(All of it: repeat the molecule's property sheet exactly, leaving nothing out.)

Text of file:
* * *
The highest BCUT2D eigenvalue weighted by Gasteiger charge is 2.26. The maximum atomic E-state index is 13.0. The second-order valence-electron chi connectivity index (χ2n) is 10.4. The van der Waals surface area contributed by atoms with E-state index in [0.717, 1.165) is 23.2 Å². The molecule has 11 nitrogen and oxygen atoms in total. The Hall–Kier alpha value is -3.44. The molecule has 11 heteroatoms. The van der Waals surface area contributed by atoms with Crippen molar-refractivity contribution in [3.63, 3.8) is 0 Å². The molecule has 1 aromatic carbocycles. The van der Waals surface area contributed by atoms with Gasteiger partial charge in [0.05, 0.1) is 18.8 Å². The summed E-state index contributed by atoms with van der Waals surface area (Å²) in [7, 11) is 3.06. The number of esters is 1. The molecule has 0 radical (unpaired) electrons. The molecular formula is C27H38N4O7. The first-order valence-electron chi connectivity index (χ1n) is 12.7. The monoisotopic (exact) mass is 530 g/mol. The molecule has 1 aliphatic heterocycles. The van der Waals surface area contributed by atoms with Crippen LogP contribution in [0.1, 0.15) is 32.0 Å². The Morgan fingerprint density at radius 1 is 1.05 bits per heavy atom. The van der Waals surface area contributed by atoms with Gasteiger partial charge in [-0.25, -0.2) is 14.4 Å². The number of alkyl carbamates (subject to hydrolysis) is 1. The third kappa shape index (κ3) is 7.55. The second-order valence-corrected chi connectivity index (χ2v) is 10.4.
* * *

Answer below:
The highest BCUT2D eigenvalue weighted by Gasteiger charge is 2.26. The maximum atomic E-state index is 13.0. The second-order valence-electron chi connectivity index (χ2n) is 10.4. The van der Waals surface area contributed by atoms with E-state index in [0.717, 1.165) is 23.2 Å². The molecule has 11 nitrogen and oxygen atoms in total. The Hall–Kier alpha value is -3.44. The molecule has 11 heteroatoms. The van der Waals surface area contributed by atoms with Crippen molar-refractivity contribution in [3.63, 3.8) is 0 Å². The molecule has 1 aromatic carbocycles. The van der Waals surface area contributed by atoms with Gasteiger partial charge in [0.05, 0.1) is 18.8 Å². The summed E-state index contributed by atoms with van der Waals surface area (Å²) in [7, 11) is 3.06. The number of esters is 1. The molecule has 0 radical (unpaired) electrons. The molecular formula is C27H38N4O7. The first-order valence-electron chi connectivity index (χ1n) is 12.7. The monoisotopic (exact) mass is 530 g/mol. The molecule has 1 aliphatic heterocycles. The van der Waals surface area contributed by atoms with Crippen LogP contribution in [0.1, 0.15) is 32.0 Å². The Morgan fingerprint density at radius 1 is 1.05 bits per heavy atom. The van der Waals surface area contributed by atoms with Gasteiger partial charge in [-0.25, -0.2) is 14.4 Å². The number of alkyl carbamates (subject to hydrolysis) is 1. The third kappa shape index (κ3) is 7.55. The second-order valence-corrected chi connectivity index (χ2v) is 10.4.